English continues season of the drought breakers
January 10, 2021
By Ben Everill, PGATOUR.COM
Harris English wins in a playoff at Sentry
KAPALUA, Hawaii – We should have known Harris English would win the Sentry Tournament of Champions – after all it has been the season of drought-breakers thus far on the PGA TOUR.
English claimed his third TOUR win – but first since the Mayakoba Golf Classic in November of 2013 – in a playoff over Joaquin Niemann at the Plantation Course at Kapalua.
He joins Stewart Cink (11 years), Martin Laird (seven years) and Brian Gay (seven years) as players to break win droughts of over seven years this season. We've also seen Robert Streb win again after a six-year drought.
Even Sergio Garcia and Hudson Swafford gained wins for the first time in over three years, while Carlos Ortiz and Jason Kokrak gained their first TOUR wins after four and nine seasons, respectively.
“It feels amazing. All the hard work that has gone into this, all the highs and lows of golf that it brings over a career and I feel like I've gotten out of my valley and getting back to the tournaments and some of the quality of golf that I know I can play,” English said emotionally. “It feels great to have some validation out there on the golf course.”
It wasn’t long ago English was floundering a little having finished 149th in the 2019 FedExCup race, losing his full card in the process. It came after sneaking in in 125th place in 2018 and being 118th in 2017.
What had gone wrong? Turns out English wasn’t as dedicated to practice as he should have been and was perhaps a victim of searching for things in his game he didn’t need to chase.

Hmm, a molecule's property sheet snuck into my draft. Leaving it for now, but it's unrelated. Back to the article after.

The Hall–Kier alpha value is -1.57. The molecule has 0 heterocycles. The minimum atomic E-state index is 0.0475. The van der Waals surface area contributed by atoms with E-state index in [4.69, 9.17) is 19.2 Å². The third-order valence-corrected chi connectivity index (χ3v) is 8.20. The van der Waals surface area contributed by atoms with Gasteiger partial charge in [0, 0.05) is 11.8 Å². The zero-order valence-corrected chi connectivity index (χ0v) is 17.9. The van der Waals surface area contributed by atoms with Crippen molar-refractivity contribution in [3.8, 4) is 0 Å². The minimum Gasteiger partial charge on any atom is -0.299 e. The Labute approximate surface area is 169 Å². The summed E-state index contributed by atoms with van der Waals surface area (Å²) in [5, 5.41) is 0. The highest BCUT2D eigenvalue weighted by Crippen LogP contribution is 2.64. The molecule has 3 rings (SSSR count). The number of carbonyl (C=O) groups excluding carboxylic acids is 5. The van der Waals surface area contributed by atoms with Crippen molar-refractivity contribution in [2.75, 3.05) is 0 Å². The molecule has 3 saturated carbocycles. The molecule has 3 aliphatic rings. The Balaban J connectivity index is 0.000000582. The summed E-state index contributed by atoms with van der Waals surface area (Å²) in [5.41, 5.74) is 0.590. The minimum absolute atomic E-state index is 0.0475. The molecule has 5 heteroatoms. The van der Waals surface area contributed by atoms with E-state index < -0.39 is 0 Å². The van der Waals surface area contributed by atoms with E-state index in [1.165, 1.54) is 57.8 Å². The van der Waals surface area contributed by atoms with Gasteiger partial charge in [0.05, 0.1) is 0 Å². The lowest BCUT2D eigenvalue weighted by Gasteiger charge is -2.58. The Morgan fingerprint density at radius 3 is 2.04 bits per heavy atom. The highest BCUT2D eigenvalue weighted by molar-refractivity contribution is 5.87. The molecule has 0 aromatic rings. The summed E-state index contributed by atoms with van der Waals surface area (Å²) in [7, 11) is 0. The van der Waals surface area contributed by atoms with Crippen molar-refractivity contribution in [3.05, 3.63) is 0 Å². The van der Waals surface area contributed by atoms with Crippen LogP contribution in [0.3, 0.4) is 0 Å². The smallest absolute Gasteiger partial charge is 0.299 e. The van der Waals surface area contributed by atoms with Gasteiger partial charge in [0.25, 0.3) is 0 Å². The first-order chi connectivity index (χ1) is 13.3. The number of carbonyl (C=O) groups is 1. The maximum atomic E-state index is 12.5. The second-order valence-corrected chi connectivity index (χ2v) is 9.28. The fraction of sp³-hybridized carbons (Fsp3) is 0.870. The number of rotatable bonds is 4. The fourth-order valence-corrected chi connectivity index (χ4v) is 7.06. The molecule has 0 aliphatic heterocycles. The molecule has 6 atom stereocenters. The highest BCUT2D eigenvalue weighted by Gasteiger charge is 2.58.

“Every week you play with somebody that you might think does this better, does that better, but you are who you are, and you can get better at what you do,” English explained. “That's what I've learned - to not go up-and-down the range saying, I need to be like Dustin or Justin Thomas or Xander Schauffele.
“I need to be the best version of myself and do the things I do well and always work at it. I feel like I've gotten a lot better at doing that and my coach back home has really kept me on track.”
That coach, Justin Parsons, came through elsewhere for English back in 2019 when his career was seemingly sliding backwards after a missed opportunity in the Korn Ferry Tour finals to get his card back. He had just dropped from projecting inside the top 25 who earned cards to outside with loose play down the stretch.
“My coach is kind of a little bit of a sports psychologist as well… keeping me on track,” English admits. “I don't know what happened on the last three or four holes, I just, I didn't do it, and that was very shocking to me…, it hadn't happened a whole lot in my career where I had opportunities like that, and I just let them slip away. So that was tough.
“But I worked with my coach the next week and he was telling me how good I was playing and the opportunities I had coming up and he kind of flipped the script. I could sit there and feel sorry for myself or I could say, Hey, I'm playing really good golf. I know I didn't keep my card, but here are the opportunities I have coming up and I got to seize them.”